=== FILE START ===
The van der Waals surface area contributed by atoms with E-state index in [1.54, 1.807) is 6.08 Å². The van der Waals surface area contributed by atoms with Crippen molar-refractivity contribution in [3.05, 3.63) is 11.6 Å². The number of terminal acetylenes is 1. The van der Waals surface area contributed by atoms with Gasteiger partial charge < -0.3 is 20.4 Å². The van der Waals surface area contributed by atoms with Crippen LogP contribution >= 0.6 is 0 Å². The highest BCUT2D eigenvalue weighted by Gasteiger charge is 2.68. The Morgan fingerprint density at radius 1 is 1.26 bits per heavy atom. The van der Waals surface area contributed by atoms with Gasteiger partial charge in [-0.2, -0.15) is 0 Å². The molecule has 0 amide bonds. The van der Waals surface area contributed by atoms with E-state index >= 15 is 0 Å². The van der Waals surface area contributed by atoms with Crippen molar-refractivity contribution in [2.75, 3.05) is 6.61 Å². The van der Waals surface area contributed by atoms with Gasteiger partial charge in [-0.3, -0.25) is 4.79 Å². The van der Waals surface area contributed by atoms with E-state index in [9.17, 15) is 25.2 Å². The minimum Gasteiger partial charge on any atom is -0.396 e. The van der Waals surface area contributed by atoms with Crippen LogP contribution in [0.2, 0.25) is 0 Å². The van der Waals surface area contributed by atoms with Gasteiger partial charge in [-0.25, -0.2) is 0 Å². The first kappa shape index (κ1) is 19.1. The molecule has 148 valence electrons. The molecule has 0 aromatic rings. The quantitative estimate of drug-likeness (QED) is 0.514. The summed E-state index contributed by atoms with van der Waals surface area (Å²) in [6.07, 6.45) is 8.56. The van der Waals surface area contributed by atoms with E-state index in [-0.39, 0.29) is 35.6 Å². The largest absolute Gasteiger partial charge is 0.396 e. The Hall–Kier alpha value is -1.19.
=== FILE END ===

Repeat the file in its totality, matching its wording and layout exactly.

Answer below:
The van der Waals surface area contributed by atoms with E-state index in [1.54, 1.807) is 6.08 Å². The van der Waals surface area contributed by atoms with Crippen molar-refractivity contribution in [3.05, 3.63) is 11.6 Å². The number of terminal acetylenes is 1. The van der Waals surface area contributed by atoms with Gasteiger partial charge < -0.3 is 20.4 Å². The van der Waals surface area contributed by atoms with Crippen LogP contribution >= 0.6 is 0 Å². The highest BCUT2D eigenvalue weighted by Gasteiger charge is 2.68. The Morgan fingerprint density at radius 1 is 1.26 bits per heavy atom. The van der Waals surface area contributed by atoms with Gasteiger partial charge in [-0.2, -0.15) is 0 Å². The molecule has 0 amide bonds. The van der Waals surface area contributed by atoms with E-state index >= 15 is 0 Å². The van der Waals surface area contributed by atoms with Crippen molar-refractivity contribution in [2.75, 3.05) is 6.61 Å². The van der Waals surface area contributed by atoms with Gasteiger partial charge in [-0.3, -0.25) is 4.79 Å². The van der Waals surface area contributed by atoms with E-state index in [9.17, 15) is 25.2 Å². The minimum Gasteiger partial charge on any atom is -0.396 e. The van der Waals surface area contributed by atoms with Crippen LogP contribution in [0.2, 0.25) is 0 Å². The van der Waals surface area contributed by atoms with Gasteiger partial charge in [-0.25, -0.2) is 0 Å². The first kappa shape index (κ1) is 19.1. The molecule has 148 valence electrons. The molecule has 0 aromatic rings. The quantitative estimate of drug-likeness (QED) is 0.514. The summed E-state index contributed by atoms with van der Waals surface area (Å²) in [6.07, 6.45) is 8.56. The van der Waals surface area contributed by atoms with E-state index in [-0.39, 0.29) is 35.6 Å². The largest absolute Gasteiger partial charge is 0.396 e. The Hall–Kier alpha value is -1.19.